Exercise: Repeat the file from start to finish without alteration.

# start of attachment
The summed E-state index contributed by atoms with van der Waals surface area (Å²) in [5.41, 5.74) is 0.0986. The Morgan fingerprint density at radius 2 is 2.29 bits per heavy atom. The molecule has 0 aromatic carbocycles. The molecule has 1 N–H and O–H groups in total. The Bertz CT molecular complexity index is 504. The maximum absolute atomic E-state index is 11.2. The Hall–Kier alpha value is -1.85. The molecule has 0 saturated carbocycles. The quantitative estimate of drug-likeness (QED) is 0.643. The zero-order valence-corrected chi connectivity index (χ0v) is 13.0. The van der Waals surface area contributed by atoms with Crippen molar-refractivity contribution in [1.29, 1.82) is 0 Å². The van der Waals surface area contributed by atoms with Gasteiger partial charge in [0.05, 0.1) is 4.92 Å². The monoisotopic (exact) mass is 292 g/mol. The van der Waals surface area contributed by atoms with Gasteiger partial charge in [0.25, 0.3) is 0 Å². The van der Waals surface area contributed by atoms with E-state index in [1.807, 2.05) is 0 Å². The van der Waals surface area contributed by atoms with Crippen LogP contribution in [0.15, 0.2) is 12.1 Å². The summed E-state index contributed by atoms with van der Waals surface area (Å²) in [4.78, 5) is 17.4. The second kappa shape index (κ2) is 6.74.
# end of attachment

The summed E-state index contributed by atoms with van der Waals surface area (Å²) in [5.41, 5.74) is 0.0986. The Morgan fingerprint density at radius 2 is 2.29 bits per heavy atom. The molecule has 0 aromatic carbocycles. The molecule has 1 N–H and O–H groups in total. The Bertz CT molecular complexity index is 504. The maximum absolute atomic E-state index is 11.2. The Hall–Kier alpha value is -1.85. The molecule has 0 saturated carbocycles. The quantitative estimate of drug-likeness (QED) is 0.643. The zero-order valence-corrected chi connectivity index (χ0v) is 13.0. The van der Waals surface area contributed by atoms with Crippen molar-refractivity contribution in [1.29, 1.82) is 0 Å². The van der Waals surface area contributed by atoms with Gasteiger partial charge in [0.05, 0.1) is 4.92 Å². The monoisotopic (exact) mass is 292 g/mol. The van der Waals surface area contributed by atoms with Gasteiger partial charge in [0.25, 0.3) is 0 Å². The van der Waals surface area contributed by atoms with E-state index in [1.807, 2.05) is 0 Å². The van der Waals surface area contributed by atoms with Crippen LogP contribution in [0.15, 0.2) is 12.1 Å². The summed E-state index contributed by atoms with van der Waals surface area (Å²) in [4.78, 5) is 17.4. The second kappa shape index (κ2) is 6.74.